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U.S. 'Disappointed' Russia Grants Snowden Asylum

A TV screen shows former U.S. intelligence analyst Edward Snowden leaving a Moscow airport on August 1.

A TV screen shows former U.S. intelligence analyst Edward Snowden leaving a Moscow airport on August 1.

Fugitive former U.S. intelligence analyst Edward Snowden has walked free in Moscow after Russian authorities decided to grant him temporary asylum for one year.

In Washington, the White House said it was extremely disappointed about Russia's decision.

Spokesman Jay Carney said the White House was reevaluating whether a planned fall summit with President Barack Obama and Russian President Vladimir Putin should still take place.

U.S. State Department spokeswoman Marie Harf explained Carney’s remarks to reporters in Washington:

"We do have a broad agenda that we talk to the Russian government about," Harf said. "There are issues where we work together, as you know: Afghanistan, Iran sanctions, and elsewhere. But there are times when we very strongly disagree."

"I think that today’s action, as my colleagues at the White House have said, is extremely disappointing," Harf continued. "And so, in light of the fact that they have taken such action, it behooves us to evaluate where the relationship is, whether the summit makes sense.”

Harf said U.S. officials were not informed in advance about Russia’s decision to grant Snowden asylum -- a move that allowed Snowden to obtain the documents needed to leave the airport transit area where he had been stranded since June 23, when the U.S. revoked his passport.

But she also said Washington and Moscow should continue to work together on issues where it is in the interests of both countries to do so:

"I think we and President Putin himself have been very clear that we don’t want this issue to broadly negatively affect our bilateral relationship because there are places where we work together, including in Afghanistan, with Iran sanctions, with reduction in our nuclear arms arsenals," she said.

"So we’ve both been very clear that this is an example of something we want to treat separately, that we don’t want it to adversely affect our whole relationship. That being said, this was a truly disappointing step."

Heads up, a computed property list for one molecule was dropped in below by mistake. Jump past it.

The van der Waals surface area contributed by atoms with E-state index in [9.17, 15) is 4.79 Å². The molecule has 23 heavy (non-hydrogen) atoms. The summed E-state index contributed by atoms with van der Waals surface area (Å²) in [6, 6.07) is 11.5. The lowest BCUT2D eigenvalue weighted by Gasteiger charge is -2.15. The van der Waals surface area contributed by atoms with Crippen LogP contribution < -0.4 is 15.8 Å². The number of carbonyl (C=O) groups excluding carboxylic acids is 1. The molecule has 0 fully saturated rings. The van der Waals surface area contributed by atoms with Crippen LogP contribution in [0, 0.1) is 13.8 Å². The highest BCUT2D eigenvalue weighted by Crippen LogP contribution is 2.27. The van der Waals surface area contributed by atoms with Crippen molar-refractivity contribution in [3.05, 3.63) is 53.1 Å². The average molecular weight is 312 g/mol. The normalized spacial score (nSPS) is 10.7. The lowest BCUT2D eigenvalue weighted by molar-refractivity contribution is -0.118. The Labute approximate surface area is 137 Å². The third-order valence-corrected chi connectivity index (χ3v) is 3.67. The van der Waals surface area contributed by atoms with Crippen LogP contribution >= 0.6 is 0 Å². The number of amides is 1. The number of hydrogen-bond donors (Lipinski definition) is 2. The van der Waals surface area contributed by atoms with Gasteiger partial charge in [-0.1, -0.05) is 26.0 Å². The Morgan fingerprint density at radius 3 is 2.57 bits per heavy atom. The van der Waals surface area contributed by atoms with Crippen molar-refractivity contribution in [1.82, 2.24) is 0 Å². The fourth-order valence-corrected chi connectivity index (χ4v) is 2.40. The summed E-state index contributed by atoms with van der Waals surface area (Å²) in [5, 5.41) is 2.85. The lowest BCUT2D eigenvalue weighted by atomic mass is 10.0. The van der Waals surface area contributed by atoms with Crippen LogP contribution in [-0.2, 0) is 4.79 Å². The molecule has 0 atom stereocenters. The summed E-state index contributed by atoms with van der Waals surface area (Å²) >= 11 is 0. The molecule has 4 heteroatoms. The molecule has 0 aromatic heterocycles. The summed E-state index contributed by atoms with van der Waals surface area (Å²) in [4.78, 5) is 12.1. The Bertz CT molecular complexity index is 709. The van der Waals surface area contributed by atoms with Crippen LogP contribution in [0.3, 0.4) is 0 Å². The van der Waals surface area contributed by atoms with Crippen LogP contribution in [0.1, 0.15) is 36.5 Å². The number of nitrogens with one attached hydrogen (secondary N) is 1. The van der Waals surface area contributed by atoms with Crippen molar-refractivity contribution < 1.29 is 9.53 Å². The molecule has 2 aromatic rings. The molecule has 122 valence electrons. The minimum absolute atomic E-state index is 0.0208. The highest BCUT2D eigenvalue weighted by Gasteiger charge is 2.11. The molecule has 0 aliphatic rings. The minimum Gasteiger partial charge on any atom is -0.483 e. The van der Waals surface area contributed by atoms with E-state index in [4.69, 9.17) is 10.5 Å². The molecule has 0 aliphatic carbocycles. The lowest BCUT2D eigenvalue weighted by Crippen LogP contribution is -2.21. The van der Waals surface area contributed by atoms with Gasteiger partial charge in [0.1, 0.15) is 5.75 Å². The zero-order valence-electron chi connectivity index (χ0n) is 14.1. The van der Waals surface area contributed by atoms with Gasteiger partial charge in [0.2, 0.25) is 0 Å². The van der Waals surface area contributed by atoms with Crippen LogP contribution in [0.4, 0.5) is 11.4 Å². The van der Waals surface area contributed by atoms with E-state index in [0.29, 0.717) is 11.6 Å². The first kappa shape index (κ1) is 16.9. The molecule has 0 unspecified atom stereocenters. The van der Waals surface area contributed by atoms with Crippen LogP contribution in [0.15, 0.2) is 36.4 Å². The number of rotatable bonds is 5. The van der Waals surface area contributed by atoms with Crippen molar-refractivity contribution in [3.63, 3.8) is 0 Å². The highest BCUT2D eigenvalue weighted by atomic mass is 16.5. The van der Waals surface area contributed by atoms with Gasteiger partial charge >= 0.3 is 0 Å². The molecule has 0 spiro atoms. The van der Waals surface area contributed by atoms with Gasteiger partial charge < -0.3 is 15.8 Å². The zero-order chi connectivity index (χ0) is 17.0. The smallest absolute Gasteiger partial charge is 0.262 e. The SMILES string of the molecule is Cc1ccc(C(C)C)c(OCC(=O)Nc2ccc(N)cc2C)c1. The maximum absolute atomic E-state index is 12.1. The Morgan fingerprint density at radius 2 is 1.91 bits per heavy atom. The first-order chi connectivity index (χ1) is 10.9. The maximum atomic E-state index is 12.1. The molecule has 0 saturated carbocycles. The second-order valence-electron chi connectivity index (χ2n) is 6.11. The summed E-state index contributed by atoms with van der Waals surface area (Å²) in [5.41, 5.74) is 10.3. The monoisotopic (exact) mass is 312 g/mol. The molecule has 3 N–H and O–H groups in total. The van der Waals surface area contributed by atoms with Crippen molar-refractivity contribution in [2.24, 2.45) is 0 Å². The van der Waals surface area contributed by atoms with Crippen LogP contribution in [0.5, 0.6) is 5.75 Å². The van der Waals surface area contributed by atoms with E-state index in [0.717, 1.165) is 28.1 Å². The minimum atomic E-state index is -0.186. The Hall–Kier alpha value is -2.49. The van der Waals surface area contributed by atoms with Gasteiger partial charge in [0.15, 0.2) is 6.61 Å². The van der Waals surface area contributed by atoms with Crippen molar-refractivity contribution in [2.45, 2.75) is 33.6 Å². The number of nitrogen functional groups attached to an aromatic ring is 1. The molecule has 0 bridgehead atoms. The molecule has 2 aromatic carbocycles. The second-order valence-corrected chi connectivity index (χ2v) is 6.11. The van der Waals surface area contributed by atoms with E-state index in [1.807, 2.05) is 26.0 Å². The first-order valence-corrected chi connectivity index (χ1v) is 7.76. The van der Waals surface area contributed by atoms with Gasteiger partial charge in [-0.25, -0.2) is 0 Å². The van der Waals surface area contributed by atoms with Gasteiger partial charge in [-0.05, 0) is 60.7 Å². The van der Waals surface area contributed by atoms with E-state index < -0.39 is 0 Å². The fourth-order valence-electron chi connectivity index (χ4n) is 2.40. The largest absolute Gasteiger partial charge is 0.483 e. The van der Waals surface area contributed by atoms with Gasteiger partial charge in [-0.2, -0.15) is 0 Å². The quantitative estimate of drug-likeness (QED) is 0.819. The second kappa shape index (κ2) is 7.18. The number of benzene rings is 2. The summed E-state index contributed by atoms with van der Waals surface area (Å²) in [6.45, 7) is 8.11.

Whereabouts Unknown

Snowden's lawyer Anatoly Kucherena said Snowden left the transit zone of a Moscow airport on August 1 and officially entered Russia.

He would not specify Snowden’s whereabouts, saying he was now the most hunted man in the world and that it would be dangerous to talk about his location.

Snowden’s one-year asylum can be extended indefinitely. He also has the right to seek Russian citizenship.

Washington wants Snowden extradited from Russia so he can be put on trial for espionage after he leaked information to journalists about large-scale U.S. Internet- and phone-surveillance programs.

Amnesty International Russia Director Sergei Nikitin has welcomed Moscow's move to grant Snowden asylum, saying it was one of those "very rare" occasions when the rights watchdog was in agreement with Russia's authorities.

"I think in this concrete situation, as we hear accusations against Snowden from very high-profile people in the United States, as he has been already labeled a traitor, I think that in this situation he is obviously safer, at this stage, in the Russian Federation, as paradoxical as it sounds," Nikitin said.

Meanwhile, the founder of Russia's most popular social network, VKontakte, publicly offered a job to Snowden.

Pavel Durov, the 28-year-old co-founder of VKontakte, posted a message on his personal page on the site saying, "We invite Edward to [St.] Petersburg and will be happy if he decides to join the dream team of VKontakte programmers."

With reporting by by Reuters, AP, and AFP.